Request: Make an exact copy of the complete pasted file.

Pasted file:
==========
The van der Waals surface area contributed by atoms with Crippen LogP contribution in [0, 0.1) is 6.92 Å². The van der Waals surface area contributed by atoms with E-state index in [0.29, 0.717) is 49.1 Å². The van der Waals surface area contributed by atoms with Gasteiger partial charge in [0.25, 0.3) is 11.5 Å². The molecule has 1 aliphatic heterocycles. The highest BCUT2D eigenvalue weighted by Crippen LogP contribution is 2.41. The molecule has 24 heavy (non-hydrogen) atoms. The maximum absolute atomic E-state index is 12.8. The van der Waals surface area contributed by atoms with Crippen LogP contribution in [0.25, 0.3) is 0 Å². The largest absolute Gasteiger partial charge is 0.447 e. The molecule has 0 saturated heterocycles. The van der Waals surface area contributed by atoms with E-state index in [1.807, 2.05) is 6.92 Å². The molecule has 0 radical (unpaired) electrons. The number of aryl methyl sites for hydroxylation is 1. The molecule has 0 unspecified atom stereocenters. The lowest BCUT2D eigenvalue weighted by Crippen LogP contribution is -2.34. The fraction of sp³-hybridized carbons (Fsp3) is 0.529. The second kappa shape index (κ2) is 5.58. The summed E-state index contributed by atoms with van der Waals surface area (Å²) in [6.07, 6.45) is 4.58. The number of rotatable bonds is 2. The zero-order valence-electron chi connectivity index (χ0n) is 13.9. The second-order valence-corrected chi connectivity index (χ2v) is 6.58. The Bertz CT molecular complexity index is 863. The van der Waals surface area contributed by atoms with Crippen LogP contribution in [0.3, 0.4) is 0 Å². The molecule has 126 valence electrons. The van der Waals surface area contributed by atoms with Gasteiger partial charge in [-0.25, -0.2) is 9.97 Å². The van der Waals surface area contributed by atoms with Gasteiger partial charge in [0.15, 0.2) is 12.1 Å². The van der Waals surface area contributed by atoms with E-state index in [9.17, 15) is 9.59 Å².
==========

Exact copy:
The van der Waals surface area contributed by atoms with Crippen LogP contribution in [0, 0.1) is 6.92 Å². The van der Waals surface area contributed by atoms with E-state index in [0.29, 0.717) is 49.1 Å². The van der Waals surface area contributed by atoms with Gasteiger partial charge in [0.25, 0.3) is 11.5 Å². The molecule has 1 aliphatic heterocycles. The highest BCUT2D eigenvalue weighted by Crippen LogP contribution is 2.41. The molecule has 24 heavy (non-hydrogen) atoms. The maximum absolute atomic E-state index is 12.8. The van der Waals surface area contributed by atoms with Crippen LogP contribution in [0.25, 0.3) is 0 Å². The largest absolute Gasteiger partial charge is 0.447 e. The molecule has 0 saturated heterocycles. The van der Waals surface area contributed by atoms with E-state index in [1.807, 2.05) is 6.92 Å². The molecule has 0 radical (unpaired) electrons. The number of aryl methyl sites for hydroxylation is 1. The molecule has 0 unspecified atom stereocenters. The lowest BCUT2D eigenvalue weighted by Crippen LogP contribution is -2.34. The fraction of sp³-hybridized carbons (Fsp3) is 0.529. The second kappa shape index (κ2) is 5.58. The summed E-state index contributed by atoms with van der Waals surface area (Å²) in [6.07, 6.45) is 4.58. The number of rotatable bonds is 2. The zero-order valence-electron chi connectivity index (χ0n) is 13.9. The second-order valence-corrected chi connectivity index (χ2v) is 6.58. The Bertz CT molecular complexity index is 863. The van der Waals surface area contributed by atoms with Crippen LogP contribution in [0.3, 0.4) is 0 Å². The molecule has 126 valence electrons. The van der Waals surface area contributed by atoms with Gasteiger partial charge in [-0.25, -0.2) is 9.97 Å². The van der Waals surface area contributed by atoms with Gasteiger partial charge in [0.15, 0.2) is 12.1 Å². The van der Waals surface area contributed by atoms with E-state index in [9.17, 15) is 9.59 Å².